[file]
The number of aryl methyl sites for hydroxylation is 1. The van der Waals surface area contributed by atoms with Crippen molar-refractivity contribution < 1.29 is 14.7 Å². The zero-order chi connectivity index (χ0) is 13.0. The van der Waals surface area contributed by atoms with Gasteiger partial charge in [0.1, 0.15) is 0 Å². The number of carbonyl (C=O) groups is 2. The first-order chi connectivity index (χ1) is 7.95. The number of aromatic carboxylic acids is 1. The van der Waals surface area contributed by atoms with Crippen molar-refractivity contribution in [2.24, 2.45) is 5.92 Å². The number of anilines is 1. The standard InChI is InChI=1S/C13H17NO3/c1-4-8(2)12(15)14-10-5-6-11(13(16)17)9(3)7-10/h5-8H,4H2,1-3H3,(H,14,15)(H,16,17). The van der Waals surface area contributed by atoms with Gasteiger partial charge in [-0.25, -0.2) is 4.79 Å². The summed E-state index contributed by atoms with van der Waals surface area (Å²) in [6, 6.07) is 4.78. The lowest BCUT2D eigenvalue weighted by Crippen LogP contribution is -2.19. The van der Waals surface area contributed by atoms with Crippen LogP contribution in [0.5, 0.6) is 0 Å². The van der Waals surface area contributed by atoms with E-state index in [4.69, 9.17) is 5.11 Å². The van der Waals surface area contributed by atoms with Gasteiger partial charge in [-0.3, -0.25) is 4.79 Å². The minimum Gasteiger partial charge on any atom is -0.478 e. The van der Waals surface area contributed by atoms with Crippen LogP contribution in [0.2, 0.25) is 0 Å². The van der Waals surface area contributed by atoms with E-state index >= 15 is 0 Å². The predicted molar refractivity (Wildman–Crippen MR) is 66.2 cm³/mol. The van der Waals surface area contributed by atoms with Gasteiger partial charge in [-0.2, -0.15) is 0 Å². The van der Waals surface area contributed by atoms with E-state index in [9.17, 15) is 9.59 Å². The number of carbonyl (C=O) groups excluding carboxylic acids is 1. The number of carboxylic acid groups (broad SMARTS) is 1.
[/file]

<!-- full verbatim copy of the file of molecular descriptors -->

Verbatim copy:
The number of aryl methyl sites for hydroxylation is 1. The van der Waals surface area contributed by atoms with Crippen molar-refractivity contribution < 1.29 is 14.7 Å². The zero-order chi connectivity index (χ0) is 13.0. The van der Waals surface area contributed by atoms with Gasteiger partial charge in [0.1, 0.15) is 0 Å². The number of carbonyl (C=O) groups is 2. The first-order chi connectivity index (χ1) is 7.95. The number of aromatic carboxylic acids is 1. The van der Waals surface area contributed by atoms with Crippen molar-refractivity contribution in [2.24, 2.45) is 5.92 Å². The number of anilines is 1. The standard InChI is InChI=1S/C13H17NO3/c1-4-8(2)12(15)14-10-5-6-11(13(16)17)9(3)7-10/h5-8H,4H2,1-3H3,(H,14,15)(H,16,17). The van der Waals surface area contributed by atoms with Gasteiger partial charge in [-0.25, -0.2) is 4.79 Å². The summed E-state index contributed by atoms with van der Waals surface area (Å²) in [6, 6.07) is 4.78. The lowest BCUT2D eigenvalue weighted by Crippen LogP contribution is -2.19. The van der Waals surface area contributed by atoms with Crippen LogP contribution in [0.5, 0.6) is 0 Å². The van der Waals surface area contributed by atoms with E-state index in [4.69, 9.17) is 5.11 Å². The van der Waals surface area contributed by atoms with Gasteiger partial charge in [-0.3, -0.25) is 4.79 Å². The minimum Gasteiger partial charge on any atom is -0.478 e. The van der Waals surface area contributed by atoms with Crippen LogP contribution in [0.2, 0.25) is 0 Å². The van der Waals surface area contributed by atoms with E-state index >= 15 is 0 Å². The predicted molar refractivity (Wildman–Crippen MR) is 66.2 cm³/mol. The van der Waals surface area contributed by atoms with Gasteiger partial charge in [-0.2, -0.15) is 0 Å². The van der Waals surface area contributed by atoms with E-state index in [9.17, 15) is 9.59 Å². The number of carbonyl (C=O) groups excluding carboxylic acids is 1. The number of carboxylic acid groups (broad SMARTS) is 1.